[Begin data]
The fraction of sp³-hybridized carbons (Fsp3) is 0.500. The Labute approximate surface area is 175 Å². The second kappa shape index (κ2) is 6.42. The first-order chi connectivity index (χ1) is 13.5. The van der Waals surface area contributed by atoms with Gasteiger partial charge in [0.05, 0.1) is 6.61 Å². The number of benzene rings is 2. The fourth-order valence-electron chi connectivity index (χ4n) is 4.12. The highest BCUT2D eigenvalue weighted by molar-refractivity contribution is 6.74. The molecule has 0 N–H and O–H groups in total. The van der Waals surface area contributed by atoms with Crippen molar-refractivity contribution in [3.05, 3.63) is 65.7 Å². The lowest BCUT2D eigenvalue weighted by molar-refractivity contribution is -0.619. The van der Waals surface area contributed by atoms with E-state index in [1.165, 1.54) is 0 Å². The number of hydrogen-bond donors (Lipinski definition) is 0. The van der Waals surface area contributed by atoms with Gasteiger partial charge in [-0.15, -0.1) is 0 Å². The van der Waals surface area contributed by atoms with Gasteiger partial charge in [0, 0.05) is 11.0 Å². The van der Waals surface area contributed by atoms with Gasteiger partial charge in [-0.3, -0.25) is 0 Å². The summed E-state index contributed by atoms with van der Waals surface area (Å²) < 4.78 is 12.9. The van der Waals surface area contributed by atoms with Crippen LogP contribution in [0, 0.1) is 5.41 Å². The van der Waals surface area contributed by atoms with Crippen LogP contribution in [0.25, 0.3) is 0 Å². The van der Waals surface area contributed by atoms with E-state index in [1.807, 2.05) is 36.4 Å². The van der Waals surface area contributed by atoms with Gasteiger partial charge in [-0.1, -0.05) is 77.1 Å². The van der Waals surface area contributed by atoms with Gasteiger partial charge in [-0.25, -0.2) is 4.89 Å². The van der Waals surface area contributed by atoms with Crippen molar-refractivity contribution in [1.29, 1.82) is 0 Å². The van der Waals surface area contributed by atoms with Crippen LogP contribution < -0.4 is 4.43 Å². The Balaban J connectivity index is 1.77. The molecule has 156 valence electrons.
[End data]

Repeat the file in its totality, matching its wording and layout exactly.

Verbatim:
The fraction of sp³-hybridized carbons (Fsp3) is 0.500. The Labute approximate surface area is 175 Å². The second kappa shape index (κ2) is 6.42. The first-order chi connectivity index (χ1) is 13.5. The van der Waals surface area contributed by atoms with Gasteiger partial charge in [0.05, 0.1) is 6.61 Å². The number of benzene rings is 2. The fourth-order valence-electron chi connectivity index (χ4n) is 4.12. The highest BCUT2D eigenvalue weighted by molar-refractivity contribution is 6.74. The molecule has 0 N–H and O–H groups in total. The van der Waals surface area contributed by atoms with Crippen molar-refractivity contribution in [3.05, 3.63) is 65.7 Å². The lowest BCUT2D eigenvalue weighted by molar-refractivity contribution is -0.619. The van der Waals surface area contributed by atoms with E-state index in [1.165, 1.54) is 0 Å². The number of hydrogen-bond donors (Lipinski definition) is 0. The van der Waals surface area contributed by atoms with Gasteiger partial charge in [-0.15, -0.1) is 0 Å². The van der Waals surface area contributed by atoms with Gasteiger partial charge in [0, 0.05) is 11.0 Å². The van der Waals surface area contributed by atoms with Gasteiger partial charge in [-0.3, -0.25) is 0 Å². The summed E-state index contributed by atoms with van der Waals surface area (Å²) < 4.78 is 12.9. The van der Waals surface area contributed by atoms with Crippen LogP contribution in [0, 0.1) is 5.41 Å². The van der Waals surface area contributed by atoms with Crippen LogP contribution in [0.25, 0.3) is 0 Å². The van der Waals surface area contributed by atoms with E-state index in [1.807, 2.05) is 36.4 Å². The van der Waals surface area contributed by atoms with Gasteiger partial charge in [-0.1, -0.05) is 77.1 Å². The van der Waals surface area contributed by atoms with Gasteiger partial charge in [-0.25, -0.2) is 4.89 Å². The van der Waals surface area contributed by atoms with Crippen molar-refractivity contribution in [1.29, 1.82) is 0 Å². The van der Waals surface area contributed by atoms with Crippen LogP contribution < -0.4 is 4.43 Å². The Balaban J connectivity index is 1.77. The molecule has 156 valence electrons.